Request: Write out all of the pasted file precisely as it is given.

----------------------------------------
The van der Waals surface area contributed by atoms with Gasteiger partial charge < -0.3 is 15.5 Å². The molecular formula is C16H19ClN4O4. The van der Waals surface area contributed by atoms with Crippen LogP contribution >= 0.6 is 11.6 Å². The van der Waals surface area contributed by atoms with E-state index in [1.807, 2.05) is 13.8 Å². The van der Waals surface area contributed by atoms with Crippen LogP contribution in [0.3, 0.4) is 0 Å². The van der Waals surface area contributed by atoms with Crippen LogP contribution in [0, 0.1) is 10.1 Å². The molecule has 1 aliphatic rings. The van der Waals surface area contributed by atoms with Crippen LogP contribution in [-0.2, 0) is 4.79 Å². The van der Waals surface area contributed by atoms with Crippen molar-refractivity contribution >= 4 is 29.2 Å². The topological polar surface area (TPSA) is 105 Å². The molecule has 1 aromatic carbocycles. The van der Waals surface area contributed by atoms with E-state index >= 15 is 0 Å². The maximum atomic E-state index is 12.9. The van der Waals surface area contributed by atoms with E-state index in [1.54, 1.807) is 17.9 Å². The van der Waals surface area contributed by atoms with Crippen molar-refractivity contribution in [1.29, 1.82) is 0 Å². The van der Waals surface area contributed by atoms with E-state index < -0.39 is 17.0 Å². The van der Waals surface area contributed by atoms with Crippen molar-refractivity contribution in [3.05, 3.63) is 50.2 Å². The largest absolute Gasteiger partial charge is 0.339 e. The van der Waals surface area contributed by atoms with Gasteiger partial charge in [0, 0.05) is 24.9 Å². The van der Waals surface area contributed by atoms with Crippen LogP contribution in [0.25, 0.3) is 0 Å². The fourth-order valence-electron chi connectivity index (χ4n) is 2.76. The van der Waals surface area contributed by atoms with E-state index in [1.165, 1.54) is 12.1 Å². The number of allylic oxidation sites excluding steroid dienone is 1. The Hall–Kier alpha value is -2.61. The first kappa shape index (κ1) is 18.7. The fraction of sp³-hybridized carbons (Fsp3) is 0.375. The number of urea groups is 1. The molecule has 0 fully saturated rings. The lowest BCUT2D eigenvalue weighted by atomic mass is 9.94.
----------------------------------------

The van der Waals surface area contributed by atoms with Gasteiger partial charge < -0.3 is 15.5 Å². The molecular formula is C16H19ClN4O4. The van der Waals surface area contributed by atoms with Crippen LogP contribution >= 0.6 is 11.6 Å². The van der Waals surface area contributed by atoms with E-state index in [1.807, 2.05) is 13.8 Å². The van der Waals surface area contributed by atoms with Crippen LogP contribution in [0.3, 0.4) is 0 Å². The van der Waals surface area contributed by atoms with Crippen LogP contribution in [0, 0.1) is 10.1 Å². The molecule has 1 aliphatic rings. The van der Waals surface area contributed by atoms with Crippen LogP contribution in [-0.2, 0) is 4.79 Å². The van der Waals surface area contributed by atoms with Crippen molar-refractivity contribution >= 4 is 29.2 Å². The topological polar surface area (TPSA) is 105 Å². The molecule has 1 aromatic carbocycles. The van der Waals surface area contributed by atoms with E-state index >= 15 is 0 Å². The maximum atomic E-state index is 12.9. The van der Waals surface area contributed by atoms with E-state index in [1.54, 1.807) is 17.9 Å². The van der Waals surface area contributed by atoms with Crippen molar-refractivity contribution in [1.29, 1.82) is 0 Å². The van der Waals surface area contributed by atoms with E-state index < -0.39 is 17.0 Å². The van der Waals surface area contributed by atoms with Crippen molar-refractivity contribution in [3.05, 3.63) is 50.2 Å². The largest absolute Gasteiger partial charge is 0.339 e. The van der Waals surface area contributed by atoms with Gasteiger partial charge in [0, 0.05) is 24.9 Å². The van der Waals surface area contributed by atoms with Crippen LogP contribution in [0.25, 0.3) is 0 Å². The fourth-order valence-electron chi connectivity index (χ4n) is 2.76. The van der Waals surface area contributed by atoms with E-state index in [1.165, 1.54) is 12.1 Å². The number of allylic oxidation sites excluding steroid dienone is 1. The Hall–Kier alpha value is -2.61. The first kappa shape index (κ1) is 18.7. The fraction of sp³-hybridized carbons (Fsp3) is 0.375. The number of urea groups is 1. The molecule has 0 fully saturated rings. The lowest BCUT2D eigenvalue weighted by atomic mass is 9.94.